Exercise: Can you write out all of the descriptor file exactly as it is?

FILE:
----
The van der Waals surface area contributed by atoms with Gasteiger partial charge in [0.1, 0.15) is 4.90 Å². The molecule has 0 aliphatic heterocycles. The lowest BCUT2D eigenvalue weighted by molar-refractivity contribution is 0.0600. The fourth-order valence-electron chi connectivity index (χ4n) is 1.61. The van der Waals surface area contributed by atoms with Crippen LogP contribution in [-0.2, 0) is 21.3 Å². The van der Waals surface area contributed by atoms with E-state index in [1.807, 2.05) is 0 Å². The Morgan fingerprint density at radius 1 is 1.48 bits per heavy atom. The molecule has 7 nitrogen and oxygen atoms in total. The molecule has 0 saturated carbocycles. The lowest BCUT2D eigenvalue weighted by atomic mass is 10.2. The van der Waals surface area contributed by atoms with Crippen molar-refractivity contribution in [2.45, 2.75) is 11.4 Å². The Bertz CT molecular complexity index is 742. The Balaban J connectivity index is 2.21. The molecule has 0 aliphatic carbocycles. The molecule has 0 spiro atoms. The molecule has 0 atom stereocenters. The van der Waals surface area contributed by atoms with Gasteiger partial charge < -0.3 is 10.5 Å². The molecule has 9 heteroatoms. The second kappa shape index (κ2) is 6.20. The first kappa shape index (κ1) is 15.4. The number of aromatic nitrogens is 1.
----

The van der Waals surface area contributed by atoms with Gasteiger partial charge in [0.1, 0.15) is 4.90 Å². The molecule has 0 aliphatic heterocycles. The lowest BCUT2D eigenvalue weighted by molar-refractivity contribution is 0.0600. The fourth-order valence-electron chi connectivity index (χ4n) is 1.61. The van der Waals surface area contributed by atoms with Crippen LogP contribution in [-0.2, 0) is 21.3 Å². The van der Waals surface area contributed by atoms with E-state index in [1.807, 2.05) is 0 Å². The Morgan fingerprint density at radius 1 is 1.48 bits per heavy atom. The molecule has 7 nitrogen and oxygen atoms in total. The molecule has 0 saturated carbocycles. The lowest BCUT2D eigenvalue weighted by atomic mass is 10.2. The van der Waals surface area contributed by atoms with Crippen molar-refractivity contribution in [2.45, 2.75) is 11.4 Å². The Bertz CT molecular complexity index is 742. The Balaban J connectivity index is 2.21. The molecule has 0 aliphatic carbocycles. The molecule has 0 spiro atoms. The molecule has 0 atom stereocenters. The van der Waals surface area contributed by atoms with Gasteiger partial charge < -0.3 is 10.5 Å². The molecule has 9 heteroatoms. The second kappa shape index (κ2) is 6.20. The first kappa shape index (κ1) is 15.4. The number of aromatic nitrogens is 1.